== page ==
The code is available at GitHub:

13. July 2013 by resset
Categories: Electronics, Hardware, Software | Tags: , , , , , | Leave a comment

Kate debugs in hardware

Or how to debug embedded devices with Kate editor, GCC toolchain, OpenOCD and JTAG. Or, how to replace Eclipse in embedded developer’s work.

I do most of my work with open source software, including this running on PC desktop. Few years ago my environment of choice became KDE (KDE SC nowadays). One of areas in which this choice (not ideal) shows its superiority over other desktops is multitude of accompanying applications. And the most useful for me are text editors. This backyard is dominated by indissoluble duo: KWrite and Kate. As it appears, these tools (more precisely, Kate – as it is “bigger brother”) can be used to do much more than editing.

So if you sit with KDE and some embedded stuff in front of your eyes why not give Kate a try? Curiously enough, it took me a while to hit on this idea;)

I assume that you:

  • have working GCC toolchain,
  • know how to use GDB (most preferably),
  • have proper Makefile(s), sources, linker scripts, vectors tables etc.,
  • know how to configure and use OpenOCD,
  • have hardware to play with (hardware debugger and target).

Kate setup

Start with regular Kate setup. Make new session, choose directory for it and import some source files – let us have something to play with. After that enable two plugins that Kate comes with: “Build Plugin” and “GDB”.

Kate Plugin Manager

Kate Plugin Manager

First one can execute “make” inside project directory, second gives actual ability to debug. Both of them extend interface of Kate a bit. This is how my editor looks now:

Kate main window

Kate main window

At top toolbar area appeared a bunch of unsurprisingly familiar buttons. I had to manually add first one (“Start debugging”). At the bottom there are two new activators: “Debug View” and “Build Output”. Open the first one and go to “Settings” tab, then click “Advanced Settings”.

GDB advanced settings dialog

GDB advanced settings dialog

This is where your desired setup may start to diverge from mine, but general guidelines should be the same for any case. In “GDB command” field put GDB executable name. Full path here is preferred, I didn’t manage to make it work relying on PATH. From select choose “Remote TCP”, set “localhost” as a host and “3333″ as a port that GDB will connect to. OpenOCD usually binds there. In “Custom Startup Commands” type all instructions that GDB have to execute before start debugging. This is important step, as Kate doesn’t know anything about debug server and your target. Every initialization step you have to undertake should go here or to OpenOCD scripts. Most common are loading binary to flash, remapping memory, setting clocks. To program flash you can use either GDB commands (if they work) or pass OpenOCD instructions as argument of “monitor” (or shortly: “mon”) command – as I do. Note last line of my input: I make GDB automatically break on “main” function.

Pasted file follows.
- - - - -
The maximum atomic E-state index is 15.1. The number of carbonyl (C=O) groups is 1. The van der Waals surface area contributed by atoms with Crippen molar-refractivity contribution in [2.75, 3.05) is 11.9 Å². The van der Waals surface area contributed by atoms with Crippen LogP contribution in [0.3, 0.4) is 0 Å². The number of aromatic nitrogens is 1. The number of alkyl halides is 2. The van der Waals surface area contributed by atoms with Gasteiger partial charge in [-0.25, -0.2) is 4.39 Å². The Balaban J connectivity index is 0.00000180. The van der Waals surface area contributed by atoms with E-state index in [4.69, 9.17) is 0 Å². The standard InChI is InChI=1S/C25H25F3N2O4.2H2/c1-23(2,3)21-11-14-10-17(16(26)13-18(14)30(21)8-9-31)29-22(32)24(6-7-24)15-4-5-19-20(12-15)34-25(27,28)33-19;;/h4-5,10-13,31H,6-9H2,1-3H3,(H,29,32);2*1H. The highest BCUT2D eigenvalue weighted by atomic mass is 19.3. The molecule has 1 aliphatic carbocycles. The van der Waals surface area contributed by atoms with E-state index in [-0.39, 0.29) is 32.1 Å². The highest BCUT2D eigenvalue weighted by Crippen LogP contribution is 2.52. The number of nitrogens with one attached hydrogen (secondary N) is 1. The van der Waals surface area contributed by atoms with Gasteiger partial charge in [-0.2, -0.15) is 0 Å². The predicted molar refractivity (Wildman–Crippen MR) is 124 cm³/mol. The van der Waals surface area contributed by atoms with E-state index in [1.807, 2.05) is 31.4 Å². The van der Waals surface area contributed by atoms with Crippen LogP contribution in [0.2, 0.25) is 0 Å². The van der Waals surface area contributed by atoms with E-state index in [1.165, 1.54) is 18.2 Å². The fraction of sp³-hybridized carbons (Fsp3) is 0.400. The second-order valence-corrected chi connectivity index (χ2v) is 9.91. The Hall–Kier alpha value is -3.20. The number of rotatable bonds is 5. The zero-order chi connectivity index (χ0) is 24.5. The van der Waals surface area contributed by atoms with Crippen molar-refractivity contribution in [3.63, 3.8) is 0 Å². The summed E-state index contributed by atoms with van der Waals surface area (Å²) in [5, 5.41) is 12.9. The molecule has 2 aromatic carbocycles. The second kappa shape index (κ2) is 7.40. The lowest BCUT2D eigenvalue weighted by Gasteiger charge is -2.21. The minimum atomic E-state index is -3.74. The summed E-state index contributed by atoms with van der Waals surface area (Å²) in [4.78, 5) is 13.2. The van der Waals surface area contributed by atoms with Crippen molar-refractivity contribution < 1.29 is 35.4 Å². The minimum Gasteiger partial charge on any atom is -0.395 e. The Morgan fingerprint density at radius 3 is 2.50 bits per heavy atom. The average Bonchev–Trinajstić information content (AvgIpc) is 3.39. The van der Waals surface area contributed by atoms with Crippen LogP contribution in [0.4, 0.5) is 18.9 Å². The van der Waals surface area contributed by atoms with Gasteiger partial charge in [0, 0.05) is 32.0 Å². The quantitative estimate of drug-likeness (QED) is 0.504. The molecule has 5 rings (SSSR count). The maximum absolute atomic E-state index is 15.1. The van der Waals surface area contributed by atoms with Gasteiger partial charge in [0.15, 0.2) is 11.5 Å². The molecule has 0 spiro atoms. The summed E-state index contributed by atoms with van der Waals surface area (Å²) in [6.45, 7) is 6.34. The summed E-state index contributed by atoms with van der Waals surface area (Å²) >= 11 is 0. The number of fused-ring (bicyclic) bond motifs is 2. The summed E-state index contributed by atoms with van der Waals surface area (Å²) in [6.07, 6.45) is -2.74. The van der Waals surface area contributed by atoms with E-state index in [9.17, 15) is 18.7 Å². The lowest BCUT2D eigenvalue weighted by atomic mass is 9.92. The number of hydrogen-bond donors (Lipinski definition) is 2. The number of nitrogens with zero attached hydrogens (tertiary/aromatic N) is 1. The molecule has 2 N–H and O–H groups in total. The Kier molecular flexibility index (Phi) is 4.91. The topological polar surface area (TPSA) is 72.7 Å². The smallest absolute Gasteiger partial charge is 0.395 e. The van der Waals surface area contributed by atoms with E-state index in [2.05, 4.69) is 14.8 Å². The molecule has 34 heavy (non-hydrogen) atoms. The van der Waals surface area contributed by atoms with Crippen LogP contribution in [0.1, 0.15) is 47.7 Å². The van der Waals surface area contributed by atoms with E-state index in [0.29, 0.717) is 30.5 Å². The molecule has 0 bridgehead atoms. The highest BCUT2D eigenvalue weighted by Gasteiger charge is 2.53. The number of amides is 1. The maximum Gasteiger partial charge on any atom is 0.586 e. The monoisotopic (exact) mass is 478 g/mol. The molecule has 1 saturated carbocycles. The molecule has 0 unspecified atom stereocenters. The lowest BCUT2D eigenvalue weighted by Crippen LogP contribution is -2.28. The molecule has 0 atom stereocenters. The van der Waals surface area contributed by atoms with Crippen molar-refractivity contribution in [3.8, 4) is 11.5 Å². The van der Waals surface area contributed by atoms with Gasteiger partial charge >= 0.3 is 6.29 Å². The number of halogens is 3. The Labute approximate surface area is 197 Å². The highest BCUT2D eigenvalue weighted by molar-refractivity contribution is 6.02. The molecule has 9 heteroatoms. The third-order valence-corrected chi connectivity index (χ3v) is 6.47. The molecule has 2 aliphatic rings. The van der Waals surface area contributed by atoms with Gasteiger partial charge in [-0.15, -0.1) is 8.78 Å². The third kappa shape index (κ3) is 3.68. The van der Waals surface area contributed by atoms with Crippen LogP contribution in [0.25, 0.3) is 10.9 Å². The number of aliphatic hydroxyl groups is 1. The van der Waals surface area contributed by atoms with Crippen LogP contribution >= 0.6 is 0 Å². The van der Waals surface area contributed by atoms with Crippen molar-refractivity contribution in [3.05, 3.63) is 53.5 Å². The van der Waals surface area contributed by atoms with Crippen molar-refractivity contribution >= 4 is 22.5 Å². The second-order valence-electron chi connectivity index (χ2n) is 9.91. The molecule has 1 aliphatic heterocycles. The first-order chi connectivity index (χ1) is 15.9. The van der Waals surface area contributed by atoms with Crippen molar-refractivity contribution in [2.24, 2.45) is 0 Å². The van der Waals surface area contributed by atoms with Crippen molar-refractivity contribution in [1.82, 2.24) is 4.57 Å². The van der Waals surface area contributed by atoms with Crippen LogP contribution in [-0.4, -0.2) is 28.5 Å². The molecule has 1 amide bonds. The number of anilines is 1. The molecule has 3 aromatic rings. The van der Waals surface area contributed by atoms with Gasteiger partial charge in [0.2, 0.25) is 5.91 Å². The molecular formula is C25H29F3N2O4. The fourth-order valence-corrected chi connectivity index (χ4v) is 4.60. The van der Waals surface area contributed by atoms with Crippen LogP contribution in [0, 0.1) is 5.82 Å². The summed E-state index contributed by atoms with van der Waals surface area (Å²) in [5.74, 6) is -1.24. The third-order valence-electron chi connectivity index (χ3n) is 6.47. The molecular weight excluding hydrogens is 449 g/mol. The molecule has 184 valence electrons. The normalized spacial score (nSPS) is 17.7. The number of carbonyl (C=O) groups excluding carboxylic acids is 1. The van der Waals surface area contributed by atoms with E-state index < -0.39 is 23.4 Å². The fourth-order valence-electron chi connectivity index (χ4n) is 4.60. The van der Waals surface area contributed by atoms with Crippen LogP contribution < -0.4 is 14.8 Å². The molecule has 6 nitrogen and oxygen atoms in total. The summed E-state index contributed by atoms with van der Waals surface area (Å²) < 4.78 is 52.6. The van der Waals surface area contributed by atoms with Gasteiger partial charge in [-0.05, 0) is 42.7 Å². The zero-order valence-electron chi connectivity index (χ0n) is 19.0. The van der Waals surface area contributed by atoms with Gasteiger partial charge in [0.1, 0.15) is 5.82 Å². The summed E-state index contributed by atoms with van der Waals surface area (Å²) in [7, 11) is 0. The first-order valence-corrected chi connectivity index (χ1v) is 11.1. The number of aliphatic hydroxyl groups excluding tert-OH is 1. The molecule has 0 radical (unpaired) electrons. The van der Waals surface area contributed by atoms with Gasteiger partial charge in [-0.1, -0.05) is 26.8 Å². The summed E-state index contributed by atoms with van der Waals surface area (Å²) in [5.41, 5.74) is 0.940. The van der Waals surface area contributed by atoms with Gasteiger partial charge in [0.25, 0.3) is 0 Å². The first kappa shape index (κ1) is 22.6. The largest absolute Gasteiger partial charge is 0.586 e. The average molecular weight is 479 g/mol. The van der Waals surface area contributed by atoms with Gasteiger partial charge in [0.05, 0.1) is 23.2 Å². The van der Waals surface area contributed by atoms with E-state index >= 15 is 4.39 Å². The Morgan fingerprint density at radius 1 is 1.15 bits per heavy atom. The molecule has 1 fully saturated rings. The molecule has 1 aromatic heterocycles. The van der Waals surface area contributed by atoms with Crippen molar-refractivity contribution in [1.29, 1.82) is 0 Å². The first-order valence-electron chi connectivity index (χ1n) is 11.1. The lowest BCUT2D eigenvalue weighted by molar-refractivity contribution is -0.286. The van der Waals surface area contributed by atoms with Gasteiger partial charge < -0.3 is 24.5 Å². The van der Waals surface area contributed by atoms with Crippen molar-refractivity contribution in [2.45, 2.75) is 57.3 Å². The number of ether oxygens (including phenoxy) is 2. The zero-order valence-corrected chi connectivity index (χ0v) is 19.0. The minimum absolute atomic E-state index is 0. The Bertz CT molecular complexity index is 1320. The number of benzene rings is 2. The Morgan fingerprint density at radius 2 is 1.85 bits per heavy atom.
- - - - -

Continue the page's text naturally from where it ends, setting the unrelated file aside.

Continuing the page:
GDB plugin settings

GDB plugin settings

Back to Settings tab, set path to executable file (usually in ELF format). If you set working directory, executable can be just a file name. The nice thing about Kate GDB plugin is that apart from controlling GDB it gives you its command prompt (GDB output tab). To keep focus on GDB console, select “Keep focus”. If your setup handles IO redirection properly, you should be able to control it in tab “IO”, which appears after checking “Redirect IO”. Mine doesn’t, so I did not test it. I saved this setup under “openocd” name; use whichever you like. Configurations are easily selectable in “Debug > Targets” top menu.

Build settings tab

Build settings tab

Next, configure build add-on settings. Hit “Build Output” activator at the bottom and select “Target Settings” tab. Fill in working directory, and next three inputs. I chose “Build” command to run both clean and make so the “Quick compile” executes only make and “Build” rebuilds entire project. Again, you can save this configuration under arbitrary name and load it later in “Build > Targets”. Build plugin doesn’t have its own toolbar so commands will be available in “Build” top menu.

Let’s run it!

Having this done we can move into action. Build your project using menu “Build > Build”. Then go to “Terminal” activator and type OpenOCD startup command. This activator shows up after enabling “Terminal tool view” plugin.

For my target I execute:


Kate terminal window

Kate terminal window

Click “Start Debugging” button. GDB Output tab should appear:

GDB console

GDB console

This is just a GDB console. Debugger stopped at “main” function as we told it to do. You can type “c” (continue) directly in highlighted input box, or hit “Continue” button from toolbar. Before doing that set cursor in editor to certain place in main() and make there breakpoint with “Toggle breakpoint” button.

Breakpoint inserted

Breakpoint inserted

Breakpoint line gets light red background. Inserting breakpoints is possible only when program is not being run.

Local variables view

Local variables view

Toggling activator to the right of main window, we get local variables preview.

To sum up

There are few more options that both described plugins provide, but most of “the meat” ends here. This is no equivalent to Eclipse-based toolchain setup (not to mention others), but makes nice distinction (faster! not Java! …and not Java!). And also gives very good quality of text editing, something what KatePart is known of. There is even vi-like mode:) Should you happen to consider improving current state of GDB plugin, maybe to push it more towards embeded world or to contribute to Kate itself – do not hesitate, it’s authors will welcome your efforts warm. So do I!